Reppin’ the East on Top Chef Canada
This Monday, the first episode of Top Chef Canada’s fourth season aired on Food Network Canada. Passable readers may recognize one East Coast chef in particular, Jesse Vergen from the Saint John Ale House. Not only is Vergen the exec chef at the Ale House, he also runs a BBQ joint, a CSA, takes care of three kids with his loving wife, and even finds time to go hunting.
Passable caught up with Vergen to talk about what it was like to be on Top Chef, meeting his heroes in Toronto, and being true to himself.
How did your being on the show come to be?
It started off a year ago, some people said, “Listen you should do this,” but I had so much on the go, and I couldn’t get away. This time my wife, my employer, everybody was saying I should go for it. Online, someone mentioned it on Twitter and Michael Smith retweeted it, and people started calling to say I should.
What were the first few days like, leaving everything behind?
It was terrifying to walk away from it all, because you are sequestered. They take away your cell phone. There is a terrifying feeling that if there is an issue or a problem at home, or at the restaurant, I don’t have my cell phone. But for 10 odd years, I have never been able to cut myself off and walk away, so it was kind of neat to experience.
What kind of ideas did you have about shooting a show like this would be like?
I guess I didn’t know what I was expecting. I was lucky and had shot some TV before and had worked with the crews, so I knew about the long days. I had an understudying of what we had to deal with in terms of shooting, while others may have been a bit more of a “first timer” going through the process. So my adjustments were easier than others. At the end of the day we had to be ready to throw down at any point of the day.
What was it like having your stuff critiqued by people you admire and respect? I’m thinking of David Chang, who will be on this season and I know you admire, having eaten Momofuku-style pork buns at your establishment.
If Chang showed up at my restaurant for a meal it would be so intimidating. A lot of cooks look up to this guy, not only as a chef, but also as someone who is innovative in business. I have great respect for chefs who not only are talented but can take that talent and utilize it and be successful with it. Not everyone can run a restaurant or turn their talent into something people can enjoy. Chang is one of those guys who thought outside the box and BOOM he is the poster boy for being a successful chef. So having him critique my food, when I know everyone in my hometown is watching, it would be horrible if he destroyed you on national tv. It would be worst to be booted off by him.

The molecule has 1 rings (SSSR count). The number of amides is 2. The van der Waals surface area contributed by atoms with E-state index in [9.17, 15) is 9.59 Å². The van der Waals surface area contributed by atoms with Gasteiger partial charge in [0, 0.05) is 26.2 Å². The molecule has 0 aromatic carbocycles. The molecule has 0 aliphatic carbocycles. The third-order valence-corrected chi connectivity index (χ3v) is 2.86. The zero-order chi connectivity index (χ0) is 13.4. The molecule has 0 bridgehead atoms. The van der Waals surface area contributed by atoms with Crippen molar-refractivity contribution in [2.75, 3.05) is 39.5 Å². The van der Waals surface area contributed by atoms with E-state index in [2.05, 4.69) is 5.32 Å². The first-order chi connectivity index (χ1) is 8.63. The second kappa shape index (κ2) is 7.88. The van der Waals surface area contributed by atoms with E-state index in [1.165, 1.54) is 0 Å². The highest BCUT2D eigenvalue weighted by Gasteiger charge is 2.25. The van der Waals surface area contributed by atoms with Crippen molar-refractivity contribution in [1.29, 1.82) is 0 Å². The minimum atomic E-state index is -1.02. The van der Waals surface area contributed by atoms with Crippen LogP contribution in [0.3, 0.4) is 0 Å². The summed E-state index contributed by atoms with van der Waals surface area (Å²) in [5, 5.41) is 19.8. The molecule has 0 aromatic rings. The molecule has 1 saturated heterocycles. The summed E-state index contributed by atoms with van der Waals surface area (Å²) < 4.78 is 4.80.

So what is it like to have your food critiqued on a national scale?
That’s the thing I thought about, is that you make it through to being on this show and then you go, “whoa, this may happen.” I’ve worked my ass off to develop good reviews and have people enjoying my food and respect in the community, and the reality of it is that you are working with people you never worked with before, in unknown challenges, you’re putting yourself out there, and your career is on the line. The realization of that is immense. I kept in my head to be true to myself and be on there and be myself and have fun and enjoy the experience and not let negativity overcome me, because the rest of the country is watching.
But that’s the thing. You’re on television: challenges behind a line and television scripted challenges are two different beasts. They work different parts of your brain since they’re both in different realities. What was it like to meld them together?
I think you just need to be on top of your game and be true to yourself. You don’t have control as to what they are going to edit and what they will show. At the end of the day, bring your “A” game, and be genuine. If you’re not being genuine, the camera will pick up on it
One of the things people don’t often talk about is the fact that these shows are aired weeks if not months after shooting. And so you have to shut up about results. What is that like?
That’s one of the difficult parts. We shot the show this summer, so you have this big secret and you’re holding on to it. You’re not supposed to have any contact with other competitors afterwards. It’s a big crazy experience and you can’t talk about it with anyone, or have a release on what happened to you. You kinda feel sort of by yourself, so as soon as the announcement was made everything was out in the open. It was a sigh of relief.
In the meantime, the rest of us will have to wait and see how far Jesse goes in the competition. Check your local listings for airtimes, or watch the show on Food Network Canada’s website. You can also follow Jesse on Twitter.